The FBI has found no links to foreign terrorists on the iPhone of a San Bernardino, Calif., terrorist but is still hoping that an ongoing analysis could advance its investigation into the mass shooting in December, U.S. law enforcement officials said.
For instance, geolocation data found on the phone might yet yield clues into the movements of the shooters in the days and weeks before the attack, officials said. The bureau is also trying to figure out what the shooters did in an 18-minute period following the shooting.
Investigators knew all along that finding important clues on the phone, which was a work phone owned by San Bernardino County, was a long shot, officials said, but they wanted to make sure their inquiry was thorough.
“For the FBI to competently investigate a mass murder that happened in the United States, we believed we had to use all lawful tools to find out whether there was evidence on that phone that either shed more light on what these two killers had done,” FBI Director James B. Comey said at Ohio’s Kenyon College last week.
Last month, a third party — professional hackers who hunt software flaws to sell — demonstrated to the bureau a method for unlocking the Apple iPhone of Syed Rizwan Farook, one of the shooters in the attack that killed 14 people.
The method proved successful, officials said, but it has not so far turned up anything that sheds new light on the motive of Farook and his wife, Tashfeen Malik, or whether they were plotting other attacks or had other associates. The couple were killed in a shootout with police after the attack on a county facility in San Bernardino.
The lack of significant information on Farook’s phone was first reported by CBS News.
The phone was one of three recovered by the bureau. Two were damaged beyond repair, and the third, Farook’s iPhone 5C running an iOS 9 operating system, was locked with a personal identification number that Apple could not bypass or unlock. The phone also had security features, including one that would delete all the data on the phone if more than 10 incorrect guesses at the PIN are made. Another feature imposed delays of increasing duration between guesses.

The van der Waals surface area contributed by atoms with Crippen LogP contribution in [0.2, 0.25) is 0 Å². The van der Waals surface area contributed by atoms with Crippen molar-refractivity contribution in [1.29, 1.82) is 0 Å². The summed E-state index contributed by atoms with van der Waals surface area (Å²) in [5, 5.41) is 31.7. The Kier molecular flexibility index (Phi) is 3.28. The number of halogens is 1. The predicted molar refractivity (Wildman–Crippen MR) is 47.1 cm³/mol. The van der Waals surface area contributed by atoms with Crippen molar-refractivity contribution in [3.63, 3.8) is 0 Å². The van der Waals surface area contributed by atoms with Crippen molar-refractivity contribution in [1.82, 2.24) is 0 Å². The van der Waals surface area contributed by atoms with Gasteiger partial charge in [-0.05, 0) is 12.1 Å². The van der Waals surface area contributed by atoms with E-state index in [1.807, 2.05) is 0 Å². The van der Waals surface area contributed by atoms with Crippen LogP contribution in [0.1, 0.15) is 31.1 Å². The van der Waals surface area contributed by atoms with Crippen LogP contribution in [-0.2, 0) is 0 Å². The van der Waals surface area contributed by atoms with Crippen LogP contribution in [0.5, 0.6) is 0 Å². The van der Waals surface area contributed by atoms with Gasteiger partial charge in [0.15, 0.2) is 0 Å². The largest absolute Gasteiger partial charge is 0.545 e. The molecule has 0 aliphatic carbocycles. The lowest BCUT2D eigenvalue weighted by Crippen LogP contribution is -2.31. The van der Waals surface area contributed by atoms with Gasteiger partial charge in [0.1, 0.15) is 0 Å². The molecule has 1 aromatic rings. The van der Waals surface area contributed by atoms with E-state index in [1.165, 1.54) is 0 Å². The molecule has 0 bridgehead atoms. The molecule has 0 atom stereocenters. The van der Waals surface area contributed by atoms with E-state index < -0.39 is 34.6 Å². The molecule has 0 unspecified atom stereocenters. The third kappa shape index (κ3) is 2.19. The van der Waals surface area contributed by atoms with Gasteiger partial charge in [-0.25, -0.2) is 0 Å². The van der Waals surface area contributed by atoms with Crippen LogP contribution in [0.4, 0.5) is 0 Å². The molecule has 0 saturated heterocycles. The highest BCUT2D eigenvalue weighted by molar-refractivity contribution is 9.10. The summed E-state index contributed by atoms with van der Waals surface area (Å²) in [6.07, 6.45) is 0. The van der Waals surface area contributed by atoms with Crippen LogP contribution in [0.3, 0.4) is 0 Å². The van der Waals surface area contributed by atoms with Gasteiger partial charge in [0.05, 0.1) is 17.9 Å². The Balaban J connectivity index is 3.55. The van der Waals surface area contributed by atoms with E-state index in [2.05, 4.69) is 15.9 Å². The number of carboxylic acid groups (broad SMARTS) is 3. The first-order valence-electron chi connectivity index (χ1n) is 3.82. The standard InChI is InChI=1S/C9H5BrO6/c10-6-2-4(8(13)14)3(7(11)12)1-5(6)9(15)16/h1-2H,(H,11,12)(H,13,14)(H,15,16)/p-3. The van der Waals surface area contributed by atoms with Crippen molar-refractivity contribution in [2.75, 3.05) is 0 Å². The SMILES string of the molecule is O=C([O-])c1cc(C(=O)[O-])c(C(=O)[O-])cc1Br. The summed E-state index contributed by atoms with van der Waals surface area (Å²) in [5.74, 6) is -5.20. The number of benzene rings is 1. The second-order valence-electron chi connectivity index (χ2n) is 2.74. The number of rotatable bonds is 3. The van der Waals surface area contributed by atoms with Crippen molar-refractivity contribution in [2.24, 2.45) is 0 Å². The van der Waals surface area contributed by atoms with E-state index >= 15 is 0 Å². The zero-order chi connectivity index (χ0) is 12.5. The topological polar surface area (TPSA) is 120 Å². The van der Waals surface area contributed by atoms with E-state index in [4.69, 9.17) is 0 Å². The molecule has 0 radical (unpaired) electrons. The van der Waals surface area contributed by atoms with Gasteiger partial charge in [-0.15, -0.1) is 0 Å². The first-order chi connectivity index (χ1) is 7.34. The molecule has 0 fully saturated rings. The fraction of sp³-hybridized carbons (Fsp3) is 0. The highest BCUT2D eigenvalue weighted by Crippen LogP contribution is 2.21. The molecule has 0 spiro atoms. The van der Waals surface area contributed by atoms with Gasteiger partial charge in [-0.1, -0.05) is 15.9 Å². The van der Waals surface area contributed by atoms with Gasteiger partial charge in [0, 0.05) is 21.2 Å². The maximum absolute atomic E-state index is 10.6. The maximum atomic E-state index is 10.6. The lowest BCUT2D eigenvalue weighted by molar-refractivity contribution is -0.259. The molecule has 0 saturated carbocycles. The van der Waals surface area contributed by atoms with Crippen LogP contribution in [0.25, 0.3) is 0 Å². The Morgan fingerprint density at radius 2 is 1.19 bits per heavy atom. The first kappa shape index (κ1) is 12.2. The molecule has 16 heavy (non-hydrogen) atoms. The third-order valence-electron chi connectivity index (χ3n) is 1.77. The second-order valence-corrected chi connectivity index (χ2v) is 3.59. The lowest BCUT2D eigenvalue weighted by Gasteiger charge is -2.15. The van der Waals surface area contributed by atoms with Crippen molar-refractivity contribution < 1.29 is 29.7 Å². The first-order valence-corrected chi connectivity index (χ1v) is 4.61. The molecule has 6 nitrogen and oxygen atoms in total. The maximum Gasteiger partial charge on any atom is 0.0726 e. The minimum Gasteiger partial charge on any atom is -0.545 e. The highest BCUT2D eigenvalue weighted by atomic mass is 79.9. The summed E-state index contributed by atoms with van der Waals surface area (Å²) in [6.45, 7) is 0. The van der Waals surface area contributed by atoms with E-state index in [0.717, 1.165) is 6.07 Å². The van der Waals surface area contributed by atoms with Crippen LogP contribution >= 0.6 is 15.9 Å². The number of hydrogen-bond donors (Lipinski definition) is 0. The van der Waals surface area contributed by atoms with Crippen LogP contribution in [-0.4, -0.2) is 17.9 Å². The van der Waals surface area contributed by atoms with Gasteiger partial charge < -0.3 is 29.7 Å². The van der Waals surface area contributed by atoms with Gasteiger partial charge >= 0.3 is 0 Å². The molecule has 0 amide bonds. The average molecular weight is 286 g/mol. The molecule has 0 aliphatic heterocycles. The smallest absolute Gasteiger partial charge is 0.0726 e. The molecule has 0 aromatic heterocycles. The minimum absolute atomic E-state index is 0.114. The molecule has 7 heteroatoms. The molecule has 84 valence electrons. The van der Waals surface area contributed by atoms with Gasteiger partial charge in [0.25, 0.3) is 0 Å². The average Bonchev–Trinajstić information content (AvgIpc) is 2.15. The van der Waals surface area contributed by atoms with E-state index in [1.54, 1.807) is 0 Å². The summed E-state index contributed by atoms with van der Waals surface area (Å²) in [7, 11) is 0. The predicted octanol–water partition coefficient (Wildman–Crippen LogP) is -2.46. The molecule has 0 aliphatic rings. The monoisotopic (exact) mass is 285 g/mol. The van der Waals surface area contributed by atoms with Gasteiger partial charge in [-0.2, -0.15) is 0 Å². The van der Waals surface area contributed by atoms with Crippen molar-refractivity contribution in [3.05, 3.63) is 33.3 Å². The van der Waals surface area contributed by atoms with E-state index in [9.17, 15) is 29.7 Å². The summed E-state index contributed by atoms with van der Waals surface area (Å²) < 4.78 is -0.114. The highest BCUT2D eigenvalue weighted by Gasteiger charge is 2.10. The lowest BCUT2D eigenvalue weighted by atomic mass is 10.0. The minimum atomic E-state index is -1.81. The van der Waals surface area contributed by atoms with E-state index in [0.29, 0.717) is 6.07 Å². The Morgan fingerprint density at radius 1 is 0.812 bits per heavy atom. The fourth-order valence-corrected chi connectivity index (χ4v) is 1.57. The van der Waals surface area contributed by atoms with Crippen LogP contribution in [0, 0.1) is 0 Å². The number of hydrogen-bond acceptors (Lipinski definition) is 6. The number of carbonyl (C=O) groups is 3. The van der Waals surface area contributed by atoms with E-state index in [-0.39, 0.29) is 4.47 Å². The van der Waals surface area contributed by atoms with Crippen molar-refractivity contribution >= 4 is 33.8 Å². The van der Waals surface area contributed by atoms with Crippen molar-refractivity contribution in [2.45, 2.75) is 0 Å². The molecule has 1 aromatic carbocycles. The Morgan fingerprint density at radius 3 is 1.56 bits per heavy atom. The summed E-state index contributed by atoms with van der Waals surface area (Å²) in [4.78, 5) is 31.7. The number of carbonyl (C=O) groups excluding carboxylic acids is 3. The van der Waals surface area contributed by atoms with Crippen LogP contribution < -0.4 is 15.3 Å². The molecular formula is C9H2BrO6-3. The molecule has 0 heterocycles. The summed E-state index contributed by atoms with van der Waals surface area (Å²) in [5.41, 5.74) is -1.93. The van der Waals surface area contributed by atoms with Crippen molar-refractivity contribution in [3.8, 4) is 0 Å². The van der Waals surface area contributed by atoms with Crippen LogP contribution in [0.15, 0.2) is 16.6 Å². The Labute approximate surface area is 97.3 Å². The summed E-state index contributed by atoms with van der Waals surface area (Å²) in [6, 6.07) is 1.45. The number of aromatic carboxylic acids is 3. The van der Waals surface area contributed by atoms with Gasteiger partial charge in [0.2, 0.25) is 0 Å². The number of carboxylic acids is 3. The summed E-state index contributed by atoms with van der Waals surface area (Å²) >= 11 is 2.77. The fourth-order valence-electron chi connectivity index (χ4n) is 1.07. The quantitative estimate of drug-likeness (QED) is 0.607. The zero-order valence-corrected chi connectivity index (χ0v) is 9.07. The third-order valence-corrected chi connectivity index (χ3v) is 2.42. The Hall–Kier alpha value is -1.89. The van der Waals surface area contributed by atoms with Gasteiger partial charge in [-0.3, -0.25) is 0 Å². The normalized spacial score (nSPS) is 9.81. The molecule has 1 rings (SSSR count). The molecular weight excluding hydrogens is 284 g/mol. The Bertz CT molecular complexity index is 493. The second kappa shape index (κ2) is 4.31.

In particular, the bureau wanted to know if there was data on the phone that was not backed up in Apple’s servers. Farook had stopped backing up the phone to those servers in October, six weeks before the attack.
The bureau has not commented on the identity of the individuals who helped the U.S. government crack Farook’s phone.
“The people we bought this from — I know a fair amount about them, and I have a high degree of confidence that they are very good at protecting” the solution, Comey said.
The FBI’s analysis of the phone’s data so far is consistent with Comey’s statement in December that the bureau had not uncovered any ties between the shooters and foreign terrorist organizations.
One cellphone forensics expert said that if the bureau hasn’t found anything significant by now, it is unlikely to find anything highly useful at this point. “It’s not an archeological dig,” Jonathan Zdziarksi said. “It’s more of an Easter egg hunt.”
Last week, FBI General Counsel James A. Baker was asked at a privacy conference whether the data found on the phone was “worth the fight” over unlocking the phone that the government and Apple engaged in. That fight ended when the third party came forward.
“It was worth the fight to make sure that we have turned over every rock that we can with respect to the investigation,” Baker said. “We owe it to the victims and the families to make sure that we have pursued every logical lead.”